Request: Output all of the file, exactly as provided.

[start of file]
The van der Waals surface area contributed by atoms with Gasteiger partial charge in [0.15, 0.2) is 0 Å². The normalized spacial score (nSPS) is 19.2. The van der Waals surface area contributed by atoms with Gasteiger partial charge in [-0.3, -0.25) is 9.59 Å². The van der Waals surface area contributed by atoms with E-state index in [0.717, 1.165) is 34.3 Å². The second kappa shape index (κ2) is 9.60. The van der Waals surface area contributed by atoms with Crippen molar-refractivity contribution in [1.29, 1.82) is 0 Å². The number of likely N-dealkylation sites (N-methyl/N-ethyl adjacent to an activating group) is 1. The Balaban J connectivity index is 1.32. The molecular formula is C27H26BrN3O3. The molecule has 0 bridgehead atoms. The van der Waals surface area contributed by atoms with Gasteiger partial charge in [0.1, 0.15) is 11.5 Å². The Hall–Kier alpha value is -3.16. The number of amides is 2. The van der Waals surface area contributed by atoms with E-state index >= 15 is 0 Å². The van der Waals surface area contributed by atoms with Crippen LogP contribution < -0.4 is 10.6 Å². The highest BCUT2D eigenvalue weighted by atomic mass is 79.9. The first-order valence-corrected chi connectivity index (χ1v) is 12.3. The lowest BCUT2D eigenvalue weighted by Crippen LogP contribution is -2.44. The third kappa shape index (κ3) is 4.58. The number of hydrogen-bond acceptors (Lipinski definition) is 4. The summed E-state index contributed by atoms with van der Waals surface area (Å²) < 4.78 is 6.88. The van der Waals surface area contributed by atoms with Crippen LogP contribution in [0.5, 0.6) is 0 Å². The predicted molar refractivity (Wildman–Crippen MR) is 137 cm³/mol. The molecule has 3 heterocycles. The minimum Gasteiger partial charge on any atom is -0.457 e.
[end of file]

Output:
The van der Waals surface area contributed by atoms with Gasteiger partial charge in [0.15, 0.2) is 0 Å². The normalized spacial score (nSPS) is 19.2. The van der Waals surface area contributed by atoms with Gasteiger partial charge in [-0.3, -0.25) is 9.59 Å². The van der Waals surface area contributed by atoms with E-state index in [0.717, 1.165) is 34.3 Å². The second kappa shape index (κ2) is 9.60. The van der Waals surface area contributed by atoms with Crippen molar-refractivity contribution in [1.29, 1.82) is 0 Å². The number of likely N-dealkylation sites (N-methyl/N-ethyl adjacent to an activating group) is 1. The Balaban J connectivity index is 1.32. The molecular formula is C27H26BrN3O3. The molecule has 0 bridgehead atoms. The van der Waals surface area contributed by atoms with Gasteiger partial charge in [0.1, 0.15) is 11.5 Å². The Hall–Kier alpha value is -3.16. The number of amides is 2. The van der Waals surface area contributed by atoms with E-state index >= 15 is 0 Å². The van der Waals surface area contributed by atoms with Crippen LogP contribution < -0.4 is 10.6 Å². The highest BCUT2D eigenvalue weighted by atomic mass is 79.9. The first-order valence-corrected chi connectivity index (χ1v) is 12.3. The lowest BCUT2D eigenvalue weighted by Crippen LogP contribution is -2.44. The third kappa shape index (κ3) is 4.58. The number of hydrogen-bond acceptors (Lipinski definition) is 4. The summed E-state index contributed by atoms with van der Waals surface area (Å²) < 4.78 is 6.88. The van der Waals surface area contributed by atoms with Crippen LogP contribution in [0.5, 0.6) is 0 Å². The predicted molar refractivity (Wildman–Crippen MR) is 137 cm³/mol. The molecule has 3 heterocycles. The minimum Gasteiger partial charge on any atom is -0.457 e.